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whether justly appropriated or not, may be made a question. Such cases belong to the class of monopolies. Cases in which the advantage of any useful discoveries is limited by law to the discoverer for a certain period, are evidently legal monopolies.
Say employs a whole chapter in elucidating a valid, and, in truth, valuable, distinction between what he calls real and relative variations in price.' The principles which we have laid down respecting natural and market price, enable us to condense his prolix explanation into a very brief and simple statement. What he calls real variation in price is a variation in market price on account of a variation in what we have termed natural price; what he calls relative variation in price is a variation in market price, while the natural price remains the same.
As we have said, we consider this distinction a valuable one; but we cannot regard the terms by which it is designated as appropriate. The variation in market price, which Say terms real, is as truly relative as that which he calls relative by way of distinction, and that which he calls relative as truly real as that to which he confines the term real. Both are real, both relative, variations in price; which, as we have defined it, is the estimate of exchangeable value. The distinction would, in our opinion, be better denoted, by applying to these variations the same epithets which we have applied to price itself, i. e., by calling one natural, the other market, variation. By natural decrease of price human welfare is positively augmented, no party suffering loss; by natural increase of price, if this ever occur, human welfare is diminished; the effect of market increase or decrease of price is merely to transfer benefit from one party to another.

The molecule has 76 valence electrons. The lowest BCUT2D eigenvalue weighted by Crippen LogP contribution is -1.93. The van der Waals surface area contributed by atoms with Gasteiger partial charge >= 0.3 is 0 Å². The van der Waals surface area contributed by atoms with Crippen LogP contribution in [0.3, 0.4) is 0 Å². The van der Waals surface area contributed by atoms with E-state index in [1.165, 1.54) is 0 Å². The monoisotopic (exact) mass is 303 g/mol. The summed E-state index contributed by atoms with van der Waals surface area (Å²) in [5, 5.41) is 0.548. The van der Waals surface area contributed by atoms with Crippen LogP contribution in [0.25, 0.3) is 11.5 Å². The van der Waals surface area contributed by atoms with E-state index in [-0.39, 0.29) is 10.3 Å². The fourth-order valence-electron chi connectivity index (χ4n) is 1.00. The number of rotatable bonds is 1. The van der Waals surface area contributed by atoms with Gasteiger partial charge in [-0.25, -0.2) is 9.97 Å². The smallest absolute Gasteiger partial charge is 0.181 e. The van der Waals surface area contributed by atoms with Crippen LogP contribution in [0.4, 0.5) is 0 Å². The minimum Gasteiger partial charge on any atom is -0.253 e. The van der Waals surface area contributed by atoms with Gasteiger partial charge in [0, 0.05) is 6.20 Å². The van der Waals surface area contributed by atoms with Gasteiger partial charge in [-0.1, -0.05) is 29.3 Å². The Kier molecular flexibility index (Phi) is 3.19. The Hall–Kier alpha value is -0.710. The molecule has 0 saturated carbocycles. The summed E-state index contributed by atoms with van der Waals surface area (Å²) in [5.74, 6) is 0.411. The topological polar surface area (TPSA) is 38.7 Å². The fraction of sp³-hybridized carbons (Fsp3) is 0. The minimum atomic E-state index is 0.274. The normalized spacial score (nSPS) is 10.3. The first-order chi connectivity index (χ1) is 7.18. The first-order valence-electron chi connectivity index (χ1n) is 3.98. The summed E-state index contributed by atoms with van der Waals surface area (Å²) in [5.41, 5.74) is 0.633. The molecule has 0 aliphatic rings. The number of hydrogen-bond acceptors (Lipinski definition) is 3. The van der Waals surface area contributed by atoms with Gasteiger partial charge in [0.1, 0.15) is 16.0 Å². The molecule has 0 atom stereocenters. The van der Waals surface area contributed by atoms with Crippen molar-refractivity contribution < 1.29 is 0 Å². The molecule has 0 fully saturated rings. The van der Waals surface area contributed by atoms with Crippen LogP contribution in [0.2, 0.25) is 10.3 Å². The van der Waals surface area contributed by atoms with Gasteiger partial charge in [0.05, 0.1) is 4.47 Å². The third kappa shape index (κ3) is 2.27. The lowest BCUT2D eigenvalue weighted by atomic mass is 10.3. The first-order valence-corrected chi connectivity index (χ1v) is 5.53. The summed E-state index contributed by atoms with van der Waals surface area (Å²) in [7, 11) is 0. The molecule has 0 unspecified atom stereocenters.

In particular cases price is affected by a multitude of influences which it would be of little use to consider at length, had we space for the purpose. These influences may be comprised under the head of undue advantage exercised by one party over the other in any transaction of sale; such as the seller's profiting by the buyer's ignorance of the market price, of the actual quality of the article sold, &c., or, vice versā, the buyer's taking the same advantage over the seller. The price thus occasioned is certainly not natural price, nor is it, properly speaking, market or current price.
There is, of course, a distinction between the price of any thing outright and the price of its use. This price of use is generally denoted by distinct terms, such as wages, rent, interest, &c. Wages are the price paid for the use of a man's ability, mental or physical. 'Rent is the price paid for the use
Pol. Econ., book ii. c. 3. VOL. XXII.-N0. 43
of land, or of a house, &c. Horse hire is the price paid for the use of a horse.
We have considered the subject of price somewhat at length, because a comprehension of the general principles which influence all price cannot but be highly serviceable in the investigation of that species of price denominated interest. This we have defined as the price paid for the use of money. The use of money has an exchangeable value, and interest is the estimate put upon that value.